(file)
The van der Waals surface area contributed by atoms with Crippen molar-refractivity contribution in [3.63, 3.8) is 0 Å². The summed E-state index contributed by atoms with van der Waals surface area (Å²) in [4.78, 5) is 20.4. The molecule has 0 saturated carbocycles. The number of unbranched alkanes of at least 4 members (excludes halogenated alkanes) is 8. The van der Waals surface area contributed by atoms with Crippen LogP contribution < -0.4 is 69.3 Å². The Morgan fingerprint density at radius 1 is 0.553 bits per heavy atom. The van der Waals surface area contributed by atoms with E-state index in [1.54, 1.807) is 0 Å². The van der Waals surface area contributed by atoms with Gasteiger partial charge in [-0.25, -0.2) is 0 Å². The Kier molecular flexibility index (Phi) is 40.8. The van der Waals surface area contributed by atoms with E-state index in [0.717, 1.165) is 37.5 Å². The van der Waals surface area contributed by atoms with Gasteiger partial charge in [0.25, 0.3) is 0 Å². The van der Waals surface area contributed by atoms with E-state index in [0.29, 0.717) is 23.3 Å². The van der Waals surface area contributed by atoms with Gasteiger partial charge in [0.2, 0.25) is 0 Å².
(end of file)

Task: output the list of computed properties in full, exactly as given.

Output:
The van der Waals surface area contributed by atoms with Crippen molar-refractivity contribution in [3.63, 3.8) is 0 Å². The summed E-state index contributed by atoms with van der Waals surface area (Å²) in [4.78, 5) is 20.4. The molecule has 0 saturated carbocycles. The number of unbranched alkanes of at least 4 members (excludes halogenated alkanes) is 8. The van der Waals surface area contributed by atoms with Crippen LogP contribution < -0.4 is 69.3 Å². The Morgan fingerprint density at radius 1 is 0.553 bits per heavy atom. The van der Waals surface area contributed by atoms with E-state index in [1.54, 1.807) is 0 Å². The van der Waals surface area contributed by atoms with Gasteiger partial charge in [-0.25, -0.2) is 0 Å². The Kier molecular flexibility index (Phi) is 40.8. The van der Waals surface area contributed by atoms with E-state index in [0.717, 1.165) is 37.5 Å². The van der Waals surface area contributed by atoms with Gasteiger partial charge in [0.25, 0.3) is 0 Å². The van der Waals surface area contributed by atoms with E-state index in [0.29, 0.717) is 23.3 Å². The van der Waals surface area contributed by atoms with Gasteiger partial charge in [0.2, 0.25) is 0 Å².